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If you make a few label tags and separators out of cheap plastic stationery folders, your freezer will be neat and organized, and your food items easily retrievable.

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Trays and baskets with dividers can be helpful in keeping food packets straight so you can see each item in the freezer easily.

 

ORGANIZING YOUR VEGGIE DRAWERS

Baskets and trays (see photo below) are really useful keeping small items like lemons, ginger, onions and garlic from straying or getting lost among the larger veggies.

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Other veggies (greens and cabbages together in one drawer, fruit in another, mushroom and herbs in the topmost drawer)

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And voila, here’s a fridge/freezer organized for freshness and easy retrieval food prep!

 

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Why so many people visit Meiji Jingu

 

Meiji Jingu from the air

Meiji Jingu from the air

In the heart of concrete jungle Tokyo, it’s hard to find a green belt to breathe and space out in. Nevertheless, there are a few such spaces, one of them is the Meiji Jingu or Meiji Imperial Shrine. (Shrine sacred groves are usually a good bet to find nature and eco-diversity)

Tori gateway to grounds of the Meiji Jingu Shrine

Tori gateway to Meiji Jingu Shrine

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The approximately 700,000-square meter Yoyogi Forest, has about 100,000 trees donated by citizens across Japan, (in addition to the expansive Yoyogi park beside it), offering a haven from the incessant noise and crowds of the busy city with its dense foliage.
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The shrine, founded in 1921, was dedicated to Emperor Meiji — the first modern emperor after the demise of rule by the samurai class — and his wife, Empress Shoken.

Meiji Jingu Shrine facade

Meiji Jingu Shrine facade

Meiji Jingu Shrine has had the largest number of New Year’s visitors in Japan for 34 consecutive years. And 2014 marks the 100th anniversary of the passing of Empress Shoken so before this year ends … is the year to come and visit.

Traditionally garbed priests

Traditionally garbed priests

If you get lucky you might spot a traditional wedding procession through the courtyard — the bride in a white kimono and hood and the groom in his formal black robe, walking together under a big red parasol, with Shinto priests trailing behind.

At the southern end of the shrine grounds visitors will come across the Meiji Jingu Treasure House, which displays many of the personal belongings of the Emperor and Empress, including the carriage which the emperor rode to the formal declaration of the Meiji Constitution in 1889. There is also a Museum Annex Building just to the east of the main shrine buildings that displays temporary exhibitions

The Treasure House

The Treasure House is an Important Cultural Property of Japan

See this interesting writeup of the Meiji Jingu Iris Garden and more historic tidbits of information.

Further sources:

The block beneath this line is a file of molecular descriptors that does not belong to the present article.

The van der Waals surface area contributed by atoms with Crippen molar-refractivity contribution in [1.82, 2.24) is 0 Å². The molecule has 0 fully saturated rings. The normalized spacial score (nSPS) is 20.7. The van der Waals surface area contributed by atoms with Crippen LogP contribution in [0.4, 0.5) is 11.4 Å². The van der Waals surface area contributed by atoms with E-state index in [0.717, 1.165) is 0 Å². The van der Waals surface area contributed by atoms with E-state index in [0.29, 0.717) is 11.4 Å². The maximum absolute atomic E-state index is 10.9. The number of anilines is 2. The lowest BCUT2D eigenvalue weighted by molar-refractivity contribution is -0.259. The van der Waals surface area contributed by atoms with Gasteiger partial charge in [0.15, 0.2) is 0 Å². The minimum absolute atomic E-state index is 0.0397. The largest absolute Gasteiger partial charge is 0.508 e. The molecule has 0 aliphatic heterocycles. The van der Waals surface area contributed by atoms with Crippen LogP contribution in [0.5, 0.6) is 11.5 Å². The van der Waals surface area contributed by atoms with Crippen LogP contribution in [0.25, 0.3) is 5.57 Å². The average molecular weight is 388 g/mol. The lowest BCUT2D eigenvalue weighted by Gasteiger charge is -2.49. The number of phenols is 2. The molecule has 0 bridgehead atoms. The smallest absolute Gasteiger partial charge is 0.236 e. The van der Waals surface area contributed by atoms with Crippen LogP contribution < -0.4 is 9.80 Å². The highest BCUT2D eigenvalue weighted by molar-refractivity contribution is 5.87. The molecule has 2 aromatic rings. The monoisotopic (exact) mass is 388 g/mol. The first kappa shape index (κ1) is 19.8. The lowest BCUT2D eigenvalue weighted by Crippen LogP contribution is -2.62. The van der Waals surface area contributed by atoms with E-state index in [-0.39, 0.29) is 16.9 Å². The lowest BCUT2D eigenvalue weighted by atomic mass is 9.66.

Meiji Jingu Shrine

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Perfect tamagoyaki: An egg meal can be the most delicious thing…

Tamagoyaki

Tamagoyaki

Yesterday, when we eating at the Tsukiji market stalls in Tokyo, three strapping boys in Tokyo said the tamagoyaki (egg rolls) they ate was the most delicious thing they’d ever eaten, and I realized then it’s true that there’s no more important skill in the kitchen than skill with a skillet and eggs! To see how a perfect tamagoyaki, actually the dashitamagoyaki recipe is done, watch this video… The demonstration is done by a master sushi chef in Hokkaido
Click here http://youtu.be/NTIcJ_tdEJMv

Making dashi tamagoyaki

Making dashi tamagoyaki

Recipe Ingredients for making perfect tamagoyaki.

Eggs 8
Sugar 30g
Salt 3 g
mirin 1 tsp
Sake 1 tsp
Bonito dashi soup stock

While still on the topic of perfect egg meals, I thought I’d also include the following notes on how to make a good omelet…

BY AMELIA HAMILTON (hope she doesn’t mind)

You can’t make an omelet without breaking a few eggs, but that’s just the beginning! Here’s what you need to know to make the perfect omelet.

Beat the Eggs

The first step is to beat your eggs. For a little oomph, add a splash of cream or milk and some salt and pepper. Beware of overbeating the eggs! This is a common mistake, and causes the egg whites to toughen. Nobody wants a tough omelet!

Choosing the Right Omelet
Pre-heat the omelet pan, spray with non-stick cooking spray if needed, and melt butter. Pour the egg mixture into the pan. Don’t you love that sizzle?

This article outlines the things to look for when choosing an omelet pan.

Although it’s not the original French Chef version, this Nordic Ware Pro Cast Aluminum 8 Inch Omelet Pan (sponsored link) will do the trick.

After egg mixture begins to set around edges, about 25 to 30 seconds, with heat-safe spatula, carefully push cooked egg from side of skillet toward center, so uncooked egg can reach bottom of hot skillet. Repeat 8 to 10 times around skillet, tilting as necessary, 1 to 1 1/2 minutes.

Fill the Omelet

When the eggs are almost set, but still moist and creamy on top, sprinkle fillings over half of the omelet. Here are 50 great ideas for fillings.

How to Fold Omelets

Using your spatula, fold the unfilled half of our omelet over the filling. This short video will show you ow to do it without tearing your omelet. Don’t worry if you don’t do it perfectly- the omelet will still be delicious, it just won’t be as pretty

Shake pan gently to loosen any egg or filling from edge, then slide omelet to edge of skillet. Holding skillet above plate, tip skillet so omelet slides onto plate. Use a warmed plate for even better results. This article contains several tips for pre-warming your plates.

Caprese salad and omelets are two of my favorite foods. Why did it take me so long to put them together? Eggs, tomato, fresh mozzarella, and basil. What’s not to like?

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Bonsai treehouses look like something out of Howl’s Moving Castle 【Photos】

Love these creative modern bonsai creations…

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Even without adornment, a well-done bonsai is a sight to see. It’s amazing how something as massive and powerful as a tree can be hemmed and trimmed to create a delicate, miniature version of itself. But for some, that level of artistry doesn’t go far enough.

Now bonsai artists are adding fantastical tree houses and other structures around their vegetative creations, resulting in multi-level, gravity-defying feats of architecture that still fit under a garden cloche.